The purpose of this paper is to look at the physical tourism impacts experienced by the communities of Redang Island and Perhentian Island – two tourist islands located…
The purpose of this paper is to look at the physical tourism impacts experienced by the communities of Redang Island and Perhentian Island – two tourist islands located close to the coast of Peninsular Malaysia. The physical tourism impacts are examined via environmental and infrastructure related attributes (19 attributes), which are further categorized into sustainability, environment, greenhouse effects, public and tourist facilities maintenance, sewage system management, rural areas and deforestation. All of these indicators indirectly measure the impact of climate change in these island destinations.
The paper uses a questionnaire survey with an instrument based on prior work by Ap and Cromptom (1998) with regard to air pollution, deforestation and land fertility; Tetlow and Hanusch (2012) in relation to biodiversity; Sunlu (2003) in line with greenhouse effects, water quality, natural landscape and solid waste; and Cessford and Dingwall (1999), corresponding to physical impacts.
Results for Perhentian Island indicate serious physical impacts resulting from tourism development, compared with less serious impacts on Redang Island. Both islands were observed to experience tourism development progress that is well-blended with their natural environment, and the level of physical impact dependency on tourism development can be assessed using the environmental and infrastructure variables.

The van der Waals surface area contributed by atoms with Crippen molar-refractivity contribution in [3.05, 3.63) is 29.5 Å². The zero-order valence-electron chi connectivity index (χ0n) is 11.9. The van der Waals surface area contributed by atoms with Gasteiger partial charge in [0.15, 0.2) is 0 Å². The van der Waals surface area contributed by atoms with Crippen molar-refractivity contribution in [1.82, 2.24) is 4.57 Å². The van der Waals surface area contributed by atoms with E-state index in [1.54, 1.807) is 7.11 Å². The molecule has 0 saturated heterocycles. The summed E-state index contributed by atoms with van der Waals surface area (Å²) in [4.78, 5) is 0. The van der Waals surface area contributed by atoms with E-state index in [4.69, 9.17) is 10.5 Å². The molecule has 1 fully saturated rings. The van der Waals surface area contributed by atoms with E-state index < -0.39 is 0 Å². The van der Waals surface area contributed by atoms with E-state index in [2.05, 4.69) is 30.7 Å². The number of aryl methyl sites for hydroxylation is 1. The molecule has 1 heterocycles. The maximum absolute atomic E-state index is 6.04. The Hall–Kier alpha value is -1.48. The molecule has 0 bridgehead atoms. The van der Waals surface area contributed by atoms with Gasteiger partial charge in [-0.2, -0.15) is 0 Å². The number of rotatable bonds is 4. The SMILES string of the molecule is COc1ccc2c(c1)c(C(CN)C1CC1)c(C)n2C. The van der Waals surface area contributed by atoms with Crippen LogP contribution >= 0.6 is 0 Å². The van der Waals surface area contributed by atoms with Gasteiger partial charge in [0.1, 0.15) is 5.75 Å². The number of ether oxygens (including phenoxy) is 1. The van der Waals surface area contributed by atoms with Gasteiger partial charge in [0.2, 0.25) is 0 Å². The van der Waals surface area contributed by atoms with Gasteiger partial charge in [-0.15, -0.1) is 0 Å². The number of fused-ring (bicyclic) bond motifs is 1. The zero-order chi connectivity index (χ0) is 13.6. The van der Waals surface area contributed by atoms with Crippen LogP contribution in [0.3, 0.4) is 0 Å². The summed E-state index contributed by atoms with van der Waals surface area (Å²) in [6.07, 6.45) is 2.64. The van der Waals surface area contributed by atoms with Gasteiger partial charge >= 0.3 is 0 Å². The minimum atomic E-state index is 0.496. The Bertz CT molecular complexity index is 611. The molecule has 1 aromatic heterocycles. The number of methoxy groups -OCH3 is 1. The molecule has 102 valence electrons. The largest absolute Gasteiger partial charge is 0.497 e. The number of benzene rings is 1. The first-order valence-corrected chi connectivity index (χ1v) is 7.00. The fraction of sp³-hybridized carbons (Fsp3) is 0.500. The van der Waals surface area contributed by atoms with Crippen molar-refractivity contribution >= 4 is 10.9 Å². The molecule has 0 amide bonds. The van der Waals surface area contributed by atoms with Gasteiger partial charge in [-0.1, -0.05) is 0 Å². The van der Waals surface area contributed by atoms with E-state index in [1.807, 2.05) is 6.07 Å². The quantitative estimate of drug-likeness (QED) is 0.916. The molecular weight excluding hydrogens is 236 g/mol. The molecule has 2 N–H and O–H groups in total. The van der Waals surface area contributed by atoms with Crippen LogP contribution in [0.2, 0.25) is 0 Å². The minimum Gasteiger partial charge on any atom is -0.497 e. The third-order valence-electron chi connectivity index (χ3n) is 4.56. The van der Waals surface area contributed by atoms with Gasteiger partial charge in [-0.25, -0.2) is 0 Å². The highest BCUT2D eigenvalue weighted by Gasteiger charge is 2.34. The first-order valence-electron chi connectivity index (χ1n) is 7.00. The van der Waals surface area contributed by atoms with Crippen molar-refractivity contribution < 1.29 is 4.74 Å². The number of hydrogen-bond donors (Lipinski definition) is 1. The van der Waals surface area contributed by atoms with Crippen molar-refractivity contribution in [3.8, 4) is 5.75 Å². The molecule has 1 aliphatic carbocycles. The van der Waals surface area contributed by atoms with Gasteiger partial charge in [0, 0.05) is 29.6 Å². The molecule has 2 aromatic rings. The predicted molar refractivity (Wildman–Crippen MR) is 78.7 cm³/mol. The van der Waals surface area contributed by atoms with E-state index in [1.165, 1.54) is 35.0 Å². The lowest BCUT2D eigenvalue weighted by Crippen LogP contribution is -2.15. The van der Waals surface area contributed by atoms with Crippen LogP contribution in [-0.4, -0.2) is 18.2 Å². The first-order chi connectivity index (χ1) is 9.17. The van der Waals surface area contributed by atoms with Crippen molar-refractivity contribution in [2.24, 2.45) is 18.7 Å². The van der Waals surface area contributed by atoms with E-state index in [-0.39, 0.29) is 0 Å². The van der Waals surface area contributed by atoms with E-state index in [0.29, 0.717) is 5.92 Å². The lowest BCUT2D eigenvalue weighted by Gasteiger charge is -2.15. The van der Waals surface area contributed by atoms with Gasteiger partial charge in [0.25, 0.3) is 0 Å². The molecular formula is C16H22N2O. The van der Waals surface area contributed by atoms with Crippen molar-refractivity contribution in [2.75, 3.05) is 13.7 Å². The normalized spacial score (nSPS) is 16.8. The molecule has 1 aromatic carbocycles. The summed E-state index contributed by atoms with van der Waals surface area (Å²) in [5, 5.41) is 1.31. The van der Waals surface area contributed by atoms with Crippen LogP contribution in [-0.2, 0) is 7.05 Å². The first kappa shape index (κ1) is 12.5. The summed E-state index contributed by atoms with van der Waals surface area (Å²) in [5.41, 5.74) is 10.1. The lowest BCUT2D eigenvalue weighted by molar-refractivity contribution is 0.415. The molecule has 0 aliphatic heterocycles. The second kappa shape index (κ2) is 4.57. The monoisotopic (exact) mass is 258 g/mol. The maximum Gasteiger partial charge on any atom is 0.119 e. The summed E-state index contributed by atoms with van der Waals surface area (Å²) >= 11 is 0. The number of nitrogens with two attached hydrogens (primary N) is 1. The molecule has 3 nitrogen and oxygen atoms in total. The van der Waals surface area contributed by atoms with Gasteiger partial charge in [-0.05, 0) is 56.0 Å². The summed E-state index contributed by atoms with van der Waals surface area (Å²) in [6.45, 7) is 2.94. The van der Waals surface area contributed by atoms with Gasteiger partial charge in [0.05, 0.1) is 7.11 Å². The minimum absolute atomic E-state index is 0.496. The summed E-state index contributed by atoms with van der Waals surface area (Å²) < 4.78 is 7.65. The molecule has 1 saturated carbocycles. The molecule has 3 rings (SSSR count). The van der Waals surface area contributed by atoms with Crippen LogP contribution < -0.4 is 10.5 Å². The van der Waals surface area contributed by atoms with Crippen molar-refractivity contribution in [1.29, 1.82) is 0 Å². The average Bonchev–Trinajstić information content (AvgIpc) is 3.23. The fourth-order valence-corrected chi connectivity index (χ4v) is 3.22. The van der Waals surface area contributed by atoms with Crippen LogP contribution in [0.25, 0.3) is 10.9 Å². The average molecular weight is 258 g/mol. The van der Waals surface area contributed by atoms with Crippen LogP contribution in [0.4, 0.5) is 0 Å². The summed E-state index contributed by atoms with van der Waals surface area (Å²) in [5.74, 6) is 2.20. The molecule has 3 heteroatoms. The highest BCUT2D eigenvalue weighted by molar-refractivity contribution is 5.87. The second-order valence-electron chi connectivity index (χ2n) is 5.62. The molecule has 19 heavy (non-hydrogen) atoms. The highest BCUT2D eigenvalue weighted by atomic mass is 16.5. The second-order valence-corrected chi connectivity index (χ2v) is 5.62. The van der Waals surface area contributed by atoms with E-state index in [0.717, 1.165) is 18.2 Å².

While the paper reports on findings from both Perhentian and Redang Islands, results from this paper could well represent other communities in many other Malaysian island locations (or perhaps the wider region), facing a similar phenomenon.
The paper contributes to an understanding of how to investigate each variable independently, as each island is undergoing a different lifecycle phase, regardless of the fact that some islands may be mirroring each other. In addition, the paper envisages the importance of integrating social exchange theory and integrated threat theory, when it comes to evaluating how people judge the consequences of their actions.
The purpose of this study is to synthesize the published works about tourism in the island. Island destinations, especially smaller ones, suffer the negative effects of…
The purpose of this study is to synthesize the published works about tourism in the island. Island destinations, especially smaller ones, suffer the negative effects of tourism more than other destinations. This is because of the characteristics of island destinations and the negative impacts arising from their inadequate management by different stakeholders. For these reasons, and conversely because tourism favors the social and economic development of islands, there has been a great deal of research published on insular tourism in the literature at a global level. Despite the number of studies carried out from different approaches, none have synthesized this scientific production. Thus, the main contribution of this paper is the use of a bibliometric and descriptive approach to carry out a thorough review of studies published on tourist development in island destinations.
The authors use a bibliometric and descriptive approach to carry out a comprehensive review of the published studies on tourism development in island destinations in the past decade with special emphasis on the items analyzed, places of analysis and scientific journals that have addressed this topic.